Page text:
Horatio

Horatio
[Photo by Jacquelyn Griffin)

Monday, January 6, 2014

In the Bleak Midwinter



So here's the thing about clinical pastoral training--it's stark. Moments of heartbreak mixed in with stretches of tedium, and every now and again a moment of inspiration--wait; that's too Hallmarky. A moment when God grabs you by the scruff of the neck, and shakes the complacency out. That's a little closer.

A moment where, for example, a patient who is slowly running out of options, told me that she was not worrying about dying--that she figured that, when it came, there would not be too much for her to do, so she would let it go.

That rings true to me, and shows a kind of courage I only hope I have when my own time comes.

The courage I see every day I go astonishes me.

It's the sort of thing that makes the bleak midwinter less bleak--a gentle, practical response to the Great Fear--and one that cuts that great fear down to size.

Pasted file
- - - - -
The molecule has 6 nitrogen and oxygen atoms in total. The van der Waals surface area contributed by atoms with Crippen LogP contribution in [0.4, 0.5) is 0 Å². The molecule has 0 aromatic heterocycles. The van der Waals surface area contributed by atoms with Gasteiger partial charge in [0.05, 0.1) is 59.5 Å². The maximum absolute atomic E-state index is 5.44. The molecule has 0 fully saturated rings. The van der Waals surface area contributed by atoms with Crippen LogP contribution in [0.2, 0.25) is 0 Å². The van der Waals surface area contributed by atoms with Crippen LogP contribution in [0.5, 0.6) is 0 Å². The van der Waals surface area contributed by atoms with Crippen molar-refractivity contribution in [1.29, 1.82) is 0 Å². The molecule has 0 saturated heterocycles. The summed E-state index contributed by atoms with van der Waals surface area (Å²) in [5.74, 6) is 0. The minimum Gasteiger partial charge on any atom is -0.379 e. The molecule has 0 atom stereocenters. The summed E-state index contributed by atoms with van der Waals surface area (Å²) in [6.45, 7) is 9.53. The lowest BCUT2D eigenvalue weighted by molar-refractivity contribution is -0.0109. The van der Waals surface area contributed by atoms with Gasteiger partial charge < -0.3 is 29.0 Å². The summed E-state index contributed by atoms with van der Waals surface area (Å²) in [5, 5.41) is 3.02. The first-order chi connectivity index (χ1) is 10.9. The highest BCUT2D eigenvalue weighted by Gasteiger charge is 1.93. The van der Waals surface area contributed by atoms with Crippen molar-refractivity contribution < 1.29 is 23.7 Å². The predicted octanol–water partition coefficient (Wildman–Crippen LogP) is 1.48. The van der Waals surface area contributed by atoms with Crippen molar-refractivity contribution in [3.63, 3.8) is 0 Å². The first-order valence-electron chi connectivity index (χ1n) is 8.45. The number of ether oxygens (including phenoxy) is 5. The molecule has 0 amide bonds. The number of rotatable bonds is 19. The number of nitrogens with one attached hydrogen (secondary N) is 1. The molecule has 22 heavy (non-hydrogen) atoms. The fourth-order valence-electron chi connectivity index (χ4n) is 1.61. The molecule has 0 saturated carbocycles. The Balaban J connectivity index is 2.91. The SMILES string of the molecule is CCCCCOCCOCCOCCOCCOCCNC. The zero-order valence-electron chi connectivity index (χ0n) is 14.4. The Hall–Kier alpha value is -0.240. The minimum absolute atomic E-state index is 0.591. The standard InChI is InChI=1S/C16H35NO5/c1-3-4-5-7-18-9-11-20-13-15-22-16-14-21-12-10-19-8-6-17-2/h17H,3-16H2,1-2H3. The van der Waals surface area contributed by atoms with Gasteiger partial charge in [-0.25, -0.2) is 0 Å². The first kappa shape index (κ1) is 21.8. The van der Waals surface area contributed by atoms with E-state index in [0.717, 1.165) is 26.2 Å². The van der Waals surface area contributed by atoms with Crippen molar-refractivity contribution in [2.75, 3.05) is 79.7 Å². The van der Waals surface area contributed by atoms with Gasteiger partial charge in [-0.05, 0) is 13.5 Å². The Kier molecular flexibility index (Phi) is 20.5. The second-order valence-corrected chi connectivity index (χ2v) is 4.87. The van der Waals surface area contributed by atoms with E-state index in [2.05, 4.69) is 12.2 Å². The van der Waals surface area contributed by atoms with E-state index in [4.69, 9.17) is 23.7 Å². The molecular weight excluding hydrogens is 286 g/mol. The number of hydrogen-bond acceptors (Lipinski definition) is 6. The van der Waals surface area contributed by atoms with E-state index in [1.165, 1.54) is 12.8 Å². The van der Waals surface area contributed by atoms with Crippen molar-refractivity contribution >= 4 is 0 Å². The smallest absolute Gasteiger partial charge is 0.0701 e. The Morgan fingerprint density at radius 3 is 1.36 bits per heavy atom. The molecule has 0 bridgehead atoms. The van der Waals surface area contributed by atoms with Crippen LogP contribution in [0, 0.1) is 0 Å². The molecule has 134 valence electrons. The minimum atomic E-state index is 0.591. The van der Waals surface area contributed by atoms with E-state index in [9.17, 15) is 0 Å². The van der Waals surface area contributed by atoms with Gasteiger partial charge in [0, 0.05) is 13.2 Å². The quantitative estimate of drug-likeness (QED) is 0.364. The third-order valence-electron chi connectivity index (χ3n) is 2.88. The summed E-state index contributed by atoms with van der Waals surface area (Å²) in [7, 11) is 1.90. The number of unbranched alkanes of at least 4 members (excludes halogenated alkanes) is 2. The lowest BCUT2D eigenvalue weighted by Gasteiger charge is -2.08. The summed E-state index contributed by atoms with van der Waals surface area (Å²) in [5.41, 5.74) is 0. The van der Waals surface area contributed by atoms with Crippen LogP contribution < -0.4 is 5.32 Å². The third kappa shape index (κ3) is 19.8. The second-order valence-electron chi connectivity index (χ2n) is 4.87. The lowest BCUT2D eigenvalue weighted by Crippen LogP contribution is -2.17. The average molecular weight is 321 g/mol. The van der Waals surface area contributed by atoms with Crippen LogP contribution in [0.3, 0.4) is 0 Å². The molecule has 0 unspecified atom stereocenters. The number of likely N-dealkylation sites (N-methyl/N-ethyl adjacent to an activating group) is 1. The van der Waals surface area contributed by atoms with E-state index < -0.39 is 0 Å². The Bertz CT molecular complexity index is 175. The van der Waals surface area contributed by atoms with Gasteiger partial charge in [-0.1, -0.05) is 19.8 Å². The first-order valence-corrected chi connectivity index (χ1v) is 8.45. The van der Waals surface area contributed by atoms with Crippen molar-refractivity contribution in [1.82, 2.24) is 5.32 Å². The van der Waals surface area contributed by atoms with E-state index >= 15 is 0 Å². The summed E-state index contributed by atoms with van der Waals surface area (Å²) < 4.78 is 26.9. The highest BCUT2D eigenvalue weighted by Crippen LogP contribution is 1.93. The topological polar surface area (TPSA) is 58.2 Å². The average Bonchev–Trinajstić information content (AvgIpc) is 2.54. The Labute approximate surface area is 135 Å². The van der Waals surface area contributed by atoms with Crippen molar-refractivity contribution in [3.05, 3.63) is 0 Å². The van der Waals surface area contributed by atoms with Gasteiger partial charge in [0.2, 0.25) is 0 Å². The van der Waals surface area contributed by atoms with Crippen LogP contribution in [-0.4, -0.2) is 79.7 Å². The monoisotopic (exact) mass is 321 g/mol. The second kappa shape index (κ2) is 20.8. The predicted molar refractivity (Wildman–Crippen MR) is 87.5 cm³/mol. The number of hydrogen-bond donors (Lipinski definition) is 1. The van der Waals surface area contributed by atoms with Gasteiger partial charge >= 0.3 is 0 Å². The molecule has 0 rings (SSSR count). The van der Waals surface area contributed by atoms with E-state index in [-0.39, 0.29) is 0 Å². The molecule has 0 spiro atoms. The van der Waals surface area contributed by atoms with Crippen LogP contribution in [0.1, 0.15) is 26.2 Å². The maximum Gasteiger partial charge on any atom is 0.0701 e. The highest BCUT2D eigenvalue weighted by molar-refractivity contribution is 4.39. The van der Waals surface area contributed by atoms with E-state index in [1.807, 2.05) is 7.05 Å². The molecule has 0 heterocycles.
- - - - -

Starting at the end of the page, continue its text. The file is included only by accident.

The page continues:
So what has this got to do with Holst's setting of Christina Rossetti's poem? I'm not sure; but recently, when I needed an image of the simple light of goodness flickering without expiring, despite the dark, that's what came to mind. No great vaunting claims; no supernal word spinning. Simple words, simply sung, with conviction and truth.

A gentle, pragmatic acceptance that we can do only that which we can do, in the face of the great mysteries and experiences of life, and trust that the result will be a worthwhile thread in the great tapestry.

A Happy Epiphany, one and all.

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